Pacific Coast Tour: Day 4

Day 4: Aberdeen, WA to Astoria, OR


Approximate daily mileage ~ 77 miles

Approximate total mileage ~ 348 miles

Approximate daily elevation gain ~ 2600 feet

Approximate total elevation gain ~ 9200 feet

After the deepest and most sound sleep of my life the alarm sounded at 6:27 AM. In attempt at being a gracious Couchsurfing guest I was on the road shortly after saying goodbye to everyone who was also up at that time on a Saturday morning. Breakfast consisted of a king size salted nut roll – one of my favorite convenience store sources of calories other than Clif bars. The morning started with dry gear (not clean, but dry) for the first time since leaving Vancouver. As the trip continued I gained more and more appreciation for little things like dry gear and comfortable places to sleep.

The dry gear didn’t last long as there was heavy fog and sprinkling rain that quickly saturated everything. Despite the rain I was feeling fantastic with very little traffic and well recuperated legs. The first 15 miles went by in almost an instant. I encountered one other cyclist also riding a road bike sporting a backpack similar to my set-up. This was uncommon as most people riding long distances have a significantly different bike set-up specifically for touring and hauling the usual required gear in panniers. (More on the bike set up in a later post) I said “hello” as I passed and we exchanged a smile and a head nod. Less than 10 miles later while pedaling up a hill it suddenly became much more difficult. After a glance at my rear tire it was clear I had my first flat. After stopping near the top of the hill for some investigation there was an obvious laceration in the tire. After a few minutes the man I previously passed came up and stopped to ask if I was okay. He saw what was going on and insisted I must replace the tube. We talked some more and he said he was riding from Alaska to Panama! He said that it was his 21st day on the road. This was incredible and provided inspiration for the remainder of the trip. He said his name was Gou and he snapped a photo of me before taking off and saying, “Catch me…you ride much faster!” The truth was I wasn’t riding anywhere until this tube was fixed.

Now, before starting the trip I had put Stans sealant in the tubes in hopes of stopping any such punctures and a lot of the sealant had sprayed out in the process of the flat. Stans is great stuff for helping these situations, and I had faith in it. So I used one of my few CO2 cartridges to re-inflate the tire hoping there was enough sealant to fill in the defect. Sure enough, the cartridge filled it and it seemed to hold pressure. It was a large gash toward the sidewall of the tire so for some added reassurance I used super glue and gorilla tape to try to reinforce the gash. After some delay I was back on the wet road. The next town about 5-10 miles down was called Raymond where I stopped at a McDonald’s for a couple quick breakfast sandwiches, coffee, and to warm up. Thorough inspection of the tire showed it was holding air and by this time the rain seemed to stop with moderate temps in the 50s and clouds remaining.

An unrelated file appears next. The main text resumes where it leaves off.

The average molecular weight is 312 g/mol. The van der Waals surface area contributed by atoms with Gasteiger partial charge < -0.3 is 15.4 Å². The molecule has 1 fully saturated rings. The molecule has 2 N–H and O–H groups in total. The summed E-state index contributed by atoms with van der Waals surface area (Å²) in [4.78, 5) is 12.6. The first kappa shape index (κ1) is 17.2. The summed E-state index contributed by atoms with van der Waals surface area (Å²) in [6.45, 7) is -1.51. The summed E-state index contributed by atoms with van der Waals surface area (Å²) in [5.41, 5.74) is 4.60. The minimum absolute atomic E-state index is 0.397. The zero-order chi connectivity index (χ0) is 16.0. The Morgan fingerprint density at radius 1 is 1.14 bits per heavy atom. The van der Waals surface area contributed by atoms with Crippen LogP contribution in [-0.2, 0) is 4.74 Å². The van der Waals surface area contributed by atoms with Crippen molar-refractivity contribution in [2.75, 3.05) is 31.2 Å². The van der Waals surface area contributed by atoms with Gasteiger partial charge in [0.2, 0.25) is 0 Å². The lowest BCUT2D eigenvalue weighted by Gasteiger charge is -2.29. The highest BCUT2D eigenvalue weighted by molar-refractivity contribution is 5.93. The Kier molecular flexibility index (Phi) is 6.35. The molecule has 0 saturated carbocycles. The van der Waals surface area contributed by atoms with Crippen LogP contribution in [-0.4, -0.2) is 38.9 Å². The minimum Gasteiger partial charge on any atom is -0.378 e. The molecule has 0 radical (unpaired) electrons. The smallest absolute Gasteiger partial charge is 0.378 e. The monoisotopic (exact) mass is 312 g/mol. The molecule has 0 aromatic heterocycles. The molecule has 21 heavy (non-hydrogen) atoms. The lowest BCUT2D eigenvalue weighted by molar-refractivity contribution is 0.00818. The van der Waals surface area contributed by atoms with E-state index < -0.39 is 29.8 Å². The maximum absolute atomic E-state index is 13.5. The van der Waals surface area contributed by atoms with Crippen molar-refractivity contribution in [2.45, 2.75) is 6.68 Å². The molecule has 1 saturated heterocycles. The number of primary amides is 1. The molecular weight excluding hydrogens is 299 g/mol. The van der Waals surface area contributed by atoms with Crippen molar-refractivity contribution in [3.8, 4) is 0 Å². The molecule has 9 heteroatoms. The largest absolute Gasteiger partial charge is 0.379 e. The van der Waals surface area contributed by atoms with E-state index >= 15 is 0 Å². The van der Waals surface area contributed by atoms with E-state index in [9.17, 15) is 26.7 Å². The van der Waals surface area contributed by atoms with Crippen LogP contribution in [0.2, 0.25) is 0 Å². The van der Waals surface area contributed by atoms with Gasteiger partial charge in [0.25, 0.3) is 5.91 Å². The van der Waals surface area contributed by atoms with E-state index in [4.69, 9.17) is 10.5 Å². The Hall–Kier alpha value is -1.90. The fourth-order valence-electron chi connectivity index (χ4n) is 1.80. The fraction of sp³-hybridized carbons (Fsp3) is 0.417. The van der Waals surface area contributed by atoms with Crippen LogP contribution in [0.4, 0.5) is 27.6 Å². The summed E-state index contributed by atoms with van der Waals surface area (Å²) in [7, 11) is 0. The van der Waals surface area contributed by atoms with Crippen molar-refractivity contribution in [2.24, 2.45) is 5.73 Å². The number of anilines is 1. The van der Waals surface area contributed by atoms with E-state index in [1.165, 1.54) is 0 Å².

The road conditions were very nice with wide shoulders continuing down the hilly and numerous twists of highway 101 through the tiny towns of South Bend and Nemah. Similarly good road conditions were to present down highway 401, Lewis and Clark Trail Highway, through the towns of Naselle and Knappton. About this time the wide Columbia River came into sight and there were breaks in the clouds revealing some of the blue sky behind – a glorious sight. The next great sight in the far distance was another visual masterpiece, the Astoria – Megler Bridge. Being the longest continuous steel truss bridge in North America crossing from Washington into Oregon it is truly spectacular. I had previously heard from Jim that crossing the bridge by bike is a rather terrifying experience. Naturally, I was intrigued why he described it this way. So I snapped a few photos and began the long trip across the 4.067 mile long bridge. I quickly found out why Jim had described it the way he had. There is no bike lane, a decent incline, and absolutely no shoulder with heavy vehicle traffic and high winds. At the same time there were large birds of prey, blue skies, and sunshine guiding across the entire way making it a highlight of the day and of the whole journey.

Arrival in Astoria, Oregon was a great relief as there was a nice bike shop, Bikes & Beyond, in town where I could replace the tube and reinforce the laceration in the tire with some gorilla tape on the inside wall. At the bike shop I met a guy with a decked out electric bike also traveling from Vancouver to the south with his final destination in LA. An electric bike didn’t sound like a bad idea after another decent chunk of miles and a knee that had become pretty painful and inflamed. In addition to the much needed rest, Astoria is a really fun small city with a great atmosphere. There is much to be explored from the boardwalk along the Columbia River with a trolley running up and down to restaurants and breweries. It’s even home to the movie, “The Goonies”. Luckily, I was able to get a place to stay at the Norblad Hotel which has limited hostel rooms available. The Norblad Hotel would come recommended as it has nice and clean accommodations in a great location. Arrival into town at a decent time also allowed for a sit down meal of local Chinese food at Golden Star as suggested by the bike shop owner and some live music at the Fort George Brewery across the street from the hostel. Welcome to Oregon.